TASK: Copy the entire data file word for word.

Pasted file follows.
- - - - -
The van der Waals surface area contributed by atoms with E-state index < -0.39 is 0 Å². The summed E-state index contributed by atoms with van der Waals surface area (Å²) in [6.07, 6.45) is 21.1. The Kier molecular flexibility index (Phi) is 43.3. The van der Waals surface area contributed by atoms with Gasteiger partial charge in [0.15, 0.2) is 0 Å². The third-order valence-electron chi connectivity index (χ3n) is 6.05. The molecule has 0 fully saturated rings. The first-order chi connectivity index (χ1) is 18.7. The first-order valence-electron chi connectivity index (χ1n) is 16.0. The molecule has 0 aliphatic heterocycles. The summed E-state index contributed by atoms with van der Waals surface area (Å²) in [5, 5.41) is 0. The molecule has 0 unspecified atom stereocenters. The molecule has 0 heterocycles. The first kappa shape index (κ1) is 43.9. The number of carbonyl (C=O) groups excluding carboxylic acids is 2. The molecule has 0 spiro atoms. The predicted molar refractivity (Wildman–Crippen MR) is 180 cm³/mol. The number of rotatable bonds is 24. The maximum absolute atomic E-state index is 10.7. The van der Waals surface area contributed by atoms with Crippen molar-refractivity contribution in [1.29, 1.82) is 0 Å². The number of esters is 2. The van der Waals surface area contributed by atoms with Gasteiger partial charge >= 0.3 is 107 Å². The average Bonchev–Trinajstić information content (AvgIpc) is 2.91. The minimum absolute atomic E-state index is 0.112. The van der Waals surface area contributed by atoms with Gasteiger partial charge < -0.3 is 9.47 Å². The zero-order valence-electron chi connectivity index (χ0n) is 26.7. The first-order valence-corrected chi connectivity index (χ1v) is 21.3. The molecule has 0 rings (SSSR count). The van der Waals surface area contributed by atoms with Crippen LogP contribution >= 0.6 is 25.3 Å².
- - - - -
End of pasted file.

The van der Waals surface area contributed by atoms with E-state index < -0.39 is 0 Å². The summed E-state index contributed by atoms with van der Waals surface area (Å²) in [6.07, 6.45) is 21.1. The Kier molecular flexibility index (Phi) is 43.3. The van der Waals surface area contributed by atoms with Gasteiger partial charge in [0.15, 0.2) is 0 Å². The third-order valence-electron chi connectivity index (χ3n) is 6.05. The molecule has 0 fully saturated rings. The first-order chi connectivity index (χ1) is 18.7. The first-order valence-electron chi connectivity index (χ1n) is 16.0. The molecule has 0 aliphatic heterocycles. The summed E-state index contributed by atoms with van der Waals surface area (Å²) in [5, 5.41) is 0. The molecule has 0 unspecified atom stereocenters. The molecule has 0 heterocycles. The first kappa shape index (κ1) is 43.9. The number of carbonyl (C=O) groups excluding carboxylic acids is 2. The molecule has 0 spiro atoms. The predicted molar refractivity (Wildman–Crippen MR) is 180 cm³/mol. The number of rotatable bonds is 24. The maximum absolute atomic E-state index is 10.7. The van der Waals surface area contributed by atoms with Crippen molar-refractivity contribution in [1.29, 1.82) is 0 Å². The number of esters is 2. The van der Waals surface area contributed by atoms with Gasteiger partial charge >= 0.3 is 107 Å². The average Bonchev–Trinajstić information content (AvgIpc) is 2.91. The minimum absolute atomic E-state index is 0.112. The van der Waals surface area contributed by atoms with Gasteiger partial charge < -0.3 is 9.47 Å². The zero-order valence-electron chi connectivity index (χ0n) is 26.7. The first-order valence-corrected chi connectivity index (χ1v) is 21.3. The molecule has 0 rings (SSSR count). The van der Waals surface area contributed by atoms with Crippen LogP contribution >= 0.6 is 25.3 Å².